Affordable actives can provide a much-needed boost to pre-em herbicide treatments

Adding pendimethalin and/or diflufenican to select herbicide co-packs can boost pre-emergence weed control in winter wheat, according to the crop protection company ADAMA.

As the drilling date for winter wheat approaches, choosing the right control strategy to protect crops from grassweeds becomes ever more important. With production costs remaining elevated, it is paramount that farmers get the most out of their herbicide treatment.

Addressing the difficulties farmers are facing, ADAMA herbicide technical specialist, Dr Bill Lankford, said:

“As part of ADAMA’s remit to provide beneficial solutions to the problems faced by UK cereals growers, we recently commissioned a series of trials to assess the efficacy of two popular pre-emergence herbicide co-packs to determine how effective they are at controlling difficult grassweeds such as black-grass and ryegrass and to determine if their efficacy can be improved with the inclusion of additional tank mix partners.”

The first set of trials assessed the effect of adding pendimethalin to an alconifen plus flufenacet and diflufenican herbicide mix. The results have shown that the inclusion of Anthem (400g/litre pendimethalin) improved black-grass control by reducing heading numbers by an average of 16%, with the benefit ranging from +3% to +26%.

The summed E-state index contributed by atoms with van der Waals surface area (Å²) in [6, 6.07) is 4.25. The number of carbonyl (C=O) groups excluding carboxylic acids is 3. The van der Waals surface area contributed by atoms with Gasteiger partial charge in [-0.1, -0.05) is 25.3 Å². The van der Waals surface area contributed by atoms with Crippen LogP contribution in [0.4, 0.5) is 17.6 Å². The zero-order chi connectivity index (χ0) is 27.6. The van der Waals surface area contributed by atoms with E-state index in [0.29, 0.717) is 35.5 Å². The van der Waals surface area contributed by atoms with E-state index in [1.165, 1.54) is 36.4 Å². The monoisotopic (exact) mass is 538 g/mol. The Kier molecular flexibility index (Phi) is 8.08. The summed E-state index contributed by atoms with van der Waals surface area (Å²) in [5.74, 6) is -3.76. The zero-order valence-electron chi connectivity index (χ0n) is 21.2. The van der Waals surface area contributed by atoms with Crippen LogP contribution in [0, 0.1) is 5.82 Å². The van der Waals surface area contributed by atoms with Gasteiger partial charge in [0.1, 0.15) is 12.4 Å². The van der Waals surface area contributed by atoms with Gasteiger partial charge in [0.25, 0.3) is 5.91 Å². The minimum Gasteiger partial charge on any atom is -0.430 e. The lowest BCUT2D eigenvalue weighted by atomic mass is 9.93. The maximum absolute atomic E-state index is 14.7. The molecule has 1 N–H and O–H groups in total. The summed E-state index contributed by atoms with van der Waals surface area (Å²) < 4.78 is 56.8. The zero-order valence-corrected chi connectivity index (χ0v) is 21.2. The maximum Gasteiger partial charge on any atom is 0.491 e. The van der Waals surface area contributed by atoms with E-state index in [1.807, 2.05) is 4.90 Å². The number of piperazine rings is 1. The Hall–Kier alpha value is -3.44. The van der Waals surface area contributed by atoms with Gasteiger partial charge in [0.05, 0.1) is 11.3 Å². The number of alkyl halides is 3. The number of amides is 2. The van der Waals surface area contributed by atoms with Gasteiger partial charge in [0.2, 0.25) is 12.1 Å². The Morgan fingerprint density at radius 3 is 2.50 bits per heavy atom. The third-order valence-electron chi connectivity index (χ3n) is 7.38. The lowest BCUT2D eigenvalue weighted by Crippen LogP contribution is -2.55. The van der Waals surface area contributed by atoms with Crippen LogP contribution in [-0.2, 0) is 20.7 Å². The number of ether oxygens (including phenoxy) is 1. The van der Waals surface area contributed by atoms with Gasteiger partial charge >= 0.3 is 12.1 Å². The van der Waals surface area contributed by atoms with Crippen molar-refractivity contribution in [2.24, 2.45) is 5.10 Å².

“The same five independent trials also showed that adding pendimethalin as a tank mix partner helped to reduce the variability of black-grass control, with all five trials showing a significant uplift and consistency in protection,” Dr Lankford added.

The inclusion of pendimethalin (right) to a co-pack of alconifen, flufenacet and diflufenican (centre) gave improved black-grass control. Untreated plot (left).

The next set of trials involved adding diflufenican to a tank mix of cinmethylin plus pendimethalin. Again, the combination improved blackgrass control by reducing variability and also delivered a 10% reduction in heading numbers when used against ryegrass resistant to flufenacet.

In his concluding remarks, Dr Lankford said: “What we’ve shown is that the inclusion of an extra active ingredient provides a useful boost to a pre-emergence herbicide co-pack.”

“In a year when fuel and fertiliser costs remain high, and with crop values also remaining elevated, it makes sense for growers to provide crops with the very best levels of weed control, with relatively cheap actives such as pendimethalin and diflufenican offering a viable return on investment.”

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